MAYFIELD - Lou Stutzke has come a long way since the days when he was driving a dump truck at age 20.
The Tourism Partner Award presented to Lou and his wife, Nancy, of Fuel-n-Food in Mayfield was featured as one of the Fulton County Regional Chamber of Commerce & Industry's 2009 awards at its annual dinner Friday. And it wasn't only for bringing thousands of ice-fishing enthusiasts to the area in the upcoming Walleye Challenge on Jan. 30.
Tourism Director Terry Swierzowski said the Stutzkes are a huge motivating force for seeing that events they help organize benefit the entire community.
The Leader-Herald/Joel DiTata
Lou Stutzke, owner of Fuel-n-Food in Mayfield, helps a customer with live bait in his bait shop in Mayfield on Tuesday.
The Leader-Herald/Joel DiTata
Lou Stutzke, owner of Fuel-n-food in Mayfield, assists a customer Tuesday.
"We're excited to be able to award Lou and Nancy because of the impact they have on tourism in the area," Swierzowski said.
She said area businesses benefit from each of the events Fuel-n-Food sponsors. In the case of the Walleye Challenge, fishing enthusiasts will be hitting local restaurants, motels, bait shops and gas stations.
Swierzowski said another reason she felt Lou Stutzke was deserving of the chamber's award was because of his rapport with his patrons.
"He really understands his customers," she said. "He knows everybody who comes there. He greets everybody who comes in there. He knows them all personally."
Stutzke said he saw the opportunity the gas station on Route 30 presented when he was only 20 while driving a dump truck.
At 21, he bought the business and has continued to grow the business by adding services and products, as well as helping sponsor and promote events to bring new people to the area. Now 34, not only does he have groceries and gas for sale, he has propane, diesel, bait and a full deli to serve his customers. Pizza, breakfast specials, fishing supplies, subs, sandwiches, baked goods and lottery are all available.
When his contract for fuel supplies with Citgo expired in August 2009, Stutzke said he switched to Sunoco products so that he could tie into the Price Chopper gas discount promotion. It was just one more way he could both expand his business and service his customers.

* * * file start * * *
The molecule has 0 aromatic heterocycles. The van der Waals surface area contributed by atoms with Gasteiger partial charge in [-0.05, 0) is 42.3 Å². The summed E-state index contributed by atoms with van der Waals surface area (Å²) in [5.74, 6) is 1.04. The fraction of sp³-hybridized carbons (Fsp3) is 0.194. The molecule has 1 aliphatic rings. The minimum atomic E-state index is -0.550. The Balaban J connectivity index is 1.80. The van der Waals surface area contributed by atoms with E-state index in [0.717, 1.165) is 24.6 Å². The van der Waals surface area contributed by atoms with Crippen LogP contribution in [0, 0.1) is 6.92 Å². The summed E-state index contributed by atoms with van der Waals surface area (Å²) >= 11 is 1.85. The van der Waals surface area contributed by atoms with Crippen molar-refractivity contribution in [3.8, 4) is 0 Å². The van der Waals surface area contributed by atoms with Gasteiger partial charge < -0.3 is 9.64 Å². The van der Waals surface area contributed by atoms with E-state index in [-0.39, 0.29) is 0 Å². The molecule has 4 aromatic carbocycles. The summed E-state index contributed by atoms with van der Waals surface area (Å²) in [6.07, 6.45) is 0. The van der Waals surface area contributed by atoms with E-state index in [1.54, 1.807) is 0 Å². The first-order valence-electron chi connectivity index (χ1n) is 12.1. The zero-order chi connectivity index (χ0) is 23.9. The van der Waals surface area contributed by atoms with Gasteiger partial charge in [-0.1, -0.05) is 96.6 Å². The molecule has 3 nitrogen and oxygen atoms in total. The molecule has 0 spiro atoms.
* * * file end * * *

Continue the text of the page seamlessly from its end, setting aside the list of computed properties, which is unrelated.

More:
"That wasn't planned, the timing just worked out," he said. "I'm having fun doing this and I'm making some money at the same time."
Swierzowski said Fuel-n-Food also is a great small-business employer.
"They employ 22 full-time people in the summer," Swierzowski said. "In winter, they have 11 full-time employees."
With an expected minimum of 3,000 people coming into the area next weekend, assuming each contestant will bring at least one family member or friend, Swierzowski said the event Stutzke organized "has a truly regional impact." She said she has had reports from as far away as Ballston Spa where fishing enthusiasts were lined up at 3 a.m. wanting to buy bait for the contest last year.
Stutzke said the Walleye Challenge grew out of a weekend-long fishing contest he has been sponsoring for a decade. Conducted in March, he saw it as a way to bring customers to the area at a time when winter sports are normally waning.
"It's right at the end of the season," Stutzke said. "It helps sell out our inventory. We had 700 for that weekend event last year and gave out prizes right in our driveway."
Stutkze said since the Fuel-n-Food gas pumps are open around the clock, his location is a natural venue to keep people informed and supplied for local hunting and fishing events. Nearby businesses also appreciate Stutzke's promotions and their effect on other local businesses.
David Allen of Dave's Bait Shop on Bunker Hill Road in Mayfield said he has already had reservations to rent out a dozen ice shanties he has in stock.
Other events Fuel-n-Food have on their Web site at www.fuelnfood.com include spring, summer and fall fishing contests, a turkey hunting contest in May and a deer-hunting contest. And while he is a sponsor and advertises the events on his Web site and at his place of business, Stutzke says he can't take all the credit.